Contribution to Economy: Manufacturing Advanced Chemical Cell Battery in India
India’s electric car stock grew from 7,000 vehicles in 2017 to 12.74,000 vehicles in 2020, with the market showing a 82% growth rate. In 2020, a total of 1,19,648 new electric vehicles were registered as per data provided by the Ministry of Heavy Industries in India. Lithium is used mainly in battery industry.
The mobile and electronics industry in India is fast growing and diverse with a significant reliance on high performance batteries across a wide range of applications. Mobile phones, power banks, IT hardware, telecom devices, smart agriculture, defence electronics, and other portable devices all require high density and safe integrated batteries. As India and the global population continue to move towards a highly connected and digitalized society, the demand for smart portable devices will naturally grow.
The India lithium-ion Battery Market was valued at US$ 1.91 billion in 2021 and is estimated to reach a value of US$ 5.2 billion in 2029. The Global India lithium-ion Battery Market size is estimated to grow at a CAGR of 15.3% over the forecast period.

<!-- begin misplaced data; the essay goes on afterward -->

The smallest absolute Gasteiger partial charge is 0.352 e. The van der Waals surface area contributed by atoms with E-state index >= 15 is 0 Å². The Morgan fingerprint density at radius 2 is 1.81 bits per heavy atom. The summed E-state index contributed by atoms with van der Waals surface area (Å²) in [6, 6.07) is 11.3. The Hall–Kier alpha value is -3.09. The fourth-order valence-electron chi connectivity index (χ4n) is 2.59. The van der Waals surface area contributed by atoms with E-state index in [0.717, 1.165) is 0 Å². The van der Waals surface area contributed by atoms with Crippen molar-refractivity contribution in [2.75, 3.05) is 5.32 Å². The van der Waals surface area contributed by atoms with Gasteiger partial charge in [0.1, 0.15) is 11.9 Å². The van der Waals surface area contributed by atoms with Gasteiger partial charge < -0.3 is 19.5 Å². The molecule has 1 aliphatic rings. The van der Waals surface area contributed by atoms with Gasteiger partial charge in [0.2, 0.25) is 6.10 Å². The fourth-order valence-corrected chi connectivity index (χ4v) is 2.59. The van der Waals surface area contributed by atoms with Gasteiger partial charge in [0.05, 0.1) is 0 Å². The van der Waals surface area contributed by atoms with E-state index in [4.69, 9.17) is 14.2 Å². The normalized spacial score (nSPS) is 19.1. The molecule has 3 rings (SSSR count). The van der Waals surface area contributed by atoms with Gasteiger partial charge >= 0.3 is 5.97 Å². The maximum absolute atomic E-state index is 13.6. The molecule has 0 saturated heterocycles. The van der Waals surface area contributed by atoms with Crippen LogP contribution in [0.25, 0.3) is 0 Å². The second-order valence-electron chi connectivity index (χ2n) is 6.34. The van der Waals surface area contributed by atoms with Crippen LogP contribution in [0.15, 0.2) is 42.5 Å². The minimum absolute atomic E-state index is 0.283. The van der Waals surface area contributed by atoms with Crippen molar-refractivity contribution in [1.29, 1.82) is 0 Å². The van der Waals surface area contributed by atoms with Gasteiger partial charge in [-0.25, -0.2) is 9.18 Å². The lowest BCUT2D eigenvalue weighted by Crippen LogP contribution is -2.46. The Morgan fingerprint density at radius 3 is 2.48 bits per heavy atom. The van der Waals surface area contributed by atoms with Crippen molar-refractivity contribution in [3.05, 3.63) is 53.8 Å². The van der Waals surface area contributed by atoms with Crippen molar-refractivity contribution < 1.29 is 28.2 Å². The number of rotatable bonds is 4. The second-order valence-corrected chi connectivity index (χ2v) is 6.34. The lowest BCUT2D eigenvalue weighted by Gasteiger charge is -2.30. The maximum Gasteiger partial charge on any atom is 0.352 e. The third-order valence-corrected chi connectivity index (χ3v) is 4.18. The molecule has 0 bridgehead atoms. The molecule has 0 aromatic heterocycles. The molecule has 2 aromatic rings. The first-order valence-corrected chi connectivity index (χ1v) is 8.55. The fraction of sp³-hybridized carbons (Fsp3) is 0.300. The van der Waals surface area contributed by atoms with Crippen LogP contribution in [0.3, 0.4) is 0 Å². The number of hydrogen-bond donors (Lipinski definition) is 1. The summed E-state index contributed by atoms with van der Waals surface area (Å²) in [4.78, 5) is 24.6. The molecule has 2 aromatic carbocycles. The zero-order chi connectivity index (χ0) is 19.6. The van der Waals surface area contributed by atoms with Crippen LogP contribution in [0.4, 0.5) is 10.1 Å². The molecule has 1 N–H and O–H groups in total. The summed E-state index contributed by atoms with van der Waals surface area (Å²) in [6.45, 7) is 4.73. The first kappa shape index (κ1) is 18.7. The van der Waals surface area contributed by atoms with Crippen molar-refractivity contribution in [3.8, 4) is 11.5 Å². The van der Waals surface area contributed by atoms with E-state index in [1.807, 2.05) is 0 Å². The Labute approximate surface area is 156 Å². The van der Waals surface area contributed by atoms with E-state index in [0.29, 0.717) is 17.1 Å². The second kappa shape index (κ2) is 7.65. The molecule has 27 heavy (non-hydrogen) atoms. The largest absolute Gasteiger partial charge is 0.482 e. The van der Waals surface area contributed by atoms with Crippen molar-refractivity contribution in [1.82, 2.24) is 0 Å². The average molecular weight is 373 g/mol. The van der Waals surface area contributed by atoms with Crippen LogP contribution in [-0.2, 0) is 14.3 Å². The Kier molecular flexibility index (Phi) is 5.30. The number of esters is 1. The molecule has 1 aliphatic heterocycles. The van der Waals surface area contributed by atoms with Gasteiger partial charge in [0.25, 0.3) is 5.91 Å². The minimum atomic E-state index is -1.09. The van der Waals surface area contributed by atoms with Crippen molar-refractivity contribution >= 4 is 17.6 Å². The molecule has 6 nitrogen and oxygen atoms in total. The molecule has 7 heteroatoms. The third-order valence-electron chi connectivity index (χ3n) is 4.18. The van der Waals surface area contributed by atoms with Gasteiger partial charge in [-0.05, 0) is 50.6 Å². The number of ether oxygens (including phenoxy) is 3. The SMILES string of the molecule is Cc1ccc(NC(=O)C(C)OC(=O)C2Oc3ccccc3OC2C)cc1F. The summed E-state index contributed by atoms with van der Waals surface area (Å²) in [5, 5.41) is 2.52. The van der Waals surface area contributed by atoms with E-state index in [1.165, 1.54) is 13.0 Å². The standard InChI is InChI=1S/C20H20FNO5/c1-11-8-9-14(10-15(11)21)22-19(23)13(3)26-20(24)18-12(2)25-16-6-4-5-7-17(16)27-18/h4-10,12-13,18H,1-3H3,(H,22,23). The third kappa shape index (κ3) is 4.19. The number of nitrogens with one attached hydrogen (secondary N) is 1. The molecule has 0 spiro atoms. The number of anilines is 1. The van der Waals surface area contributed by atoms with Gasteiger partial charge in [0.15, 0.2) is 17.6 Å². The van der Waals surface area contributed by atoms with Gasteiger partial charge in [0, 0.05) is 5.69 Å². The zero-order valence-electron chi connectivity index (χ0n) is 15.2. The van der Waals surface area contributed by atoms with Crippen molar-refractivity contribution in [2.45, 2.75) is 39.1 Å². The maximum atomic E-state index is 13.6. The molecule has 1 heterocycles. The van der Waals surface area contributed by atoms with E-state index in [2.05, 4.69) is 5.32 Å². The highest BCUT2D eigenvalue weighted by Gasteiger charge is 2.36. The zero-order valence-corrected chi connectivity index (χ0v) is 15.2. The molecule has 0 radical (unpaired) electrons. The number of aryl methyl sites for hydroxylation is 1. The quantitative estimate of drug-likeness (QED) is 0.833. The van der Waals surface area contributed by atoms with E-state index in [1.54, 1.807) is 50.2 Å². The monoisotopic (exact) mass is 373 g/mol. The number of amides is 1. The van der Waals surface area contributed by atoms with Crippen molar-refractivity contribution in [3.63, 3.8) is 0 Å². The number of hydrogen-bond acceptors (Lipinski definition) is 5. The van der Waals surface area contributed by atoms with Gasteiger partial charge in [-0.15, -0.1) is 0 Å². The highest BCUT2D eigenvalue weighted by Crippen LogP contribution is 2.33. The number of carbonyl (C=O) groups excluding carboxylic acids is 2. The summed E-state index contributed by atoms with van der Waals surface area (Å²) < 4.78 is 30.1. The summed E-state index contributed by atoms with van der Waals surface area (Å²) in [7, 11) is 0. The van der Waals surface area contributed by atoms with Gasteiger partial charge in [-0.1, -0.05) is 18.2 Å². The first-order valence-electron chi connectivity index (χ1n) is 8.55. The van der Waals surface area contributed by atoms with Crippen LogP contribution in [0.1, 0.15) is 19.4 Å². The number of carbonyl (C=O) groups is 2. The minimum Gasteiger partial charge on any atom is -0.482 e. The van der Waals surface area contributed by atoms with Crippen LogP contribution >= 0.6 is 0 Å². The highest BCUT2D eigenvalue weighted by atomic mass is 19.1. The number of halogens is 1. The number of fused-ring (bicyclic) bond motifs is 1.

The annual market for stationary and mobile batteries in India could surpass US$15 billion (~ Rs. 1.15 trillion) by 2030, with almost US$12 billion from cells and US$3 billion from pack assembly and integration, under the accelerated case scenario. Even under a more conservative case it amounts to an annual market of US$ 6 billion.
Lithium Ion is traded all around the world. The data provided on the export analysis shows that there are almost 95 countries and territories, which actively import Lithium Ion from India. The combined value of total export is 9.34 USD million.
From the perspective of the data on Lithium Ion export, India’s top 5 trade partners who import Lithium Ion from Indian exporters are China, Hong Kong; Nigeria; USA; Singapore; and Thailand. Although the total exports value of the top 5 countries is 6.01 USD million which is the 64.35% of the total export value of Lithium Ion.
Lithium Imports in India
Chennai-based Munoth Industries Ltd (MIL), promoted by Munoth group, is set to commission India’s first full-fledged lithium-ion cell manufacturing unit at Electronic Manufacturing Cluster 2 [EMC 2], located at Tirupati in Andhra Pradesh. The factory will employ about 250 workers. The 15,000 sq mt lithium cell factory has come up on a 30-acre site with a Phase-1 investment of Rs. 165 crore. It will have an initial capacity of 270 MWh and can produce 20,000 cells of 10Ah capacity every day. The company has technical tie-ups with China-based Tianjin Lishen and BPI.
Under Phase 2 and 3 expansion, the company will commence the establishment of additional capacity for energy storage systems and electric vehicles. This will entail an investment of ₹635 crore, taking the total investment to about Rs. 800 crore, and the total employment will increase to about 800.
Market demand and supply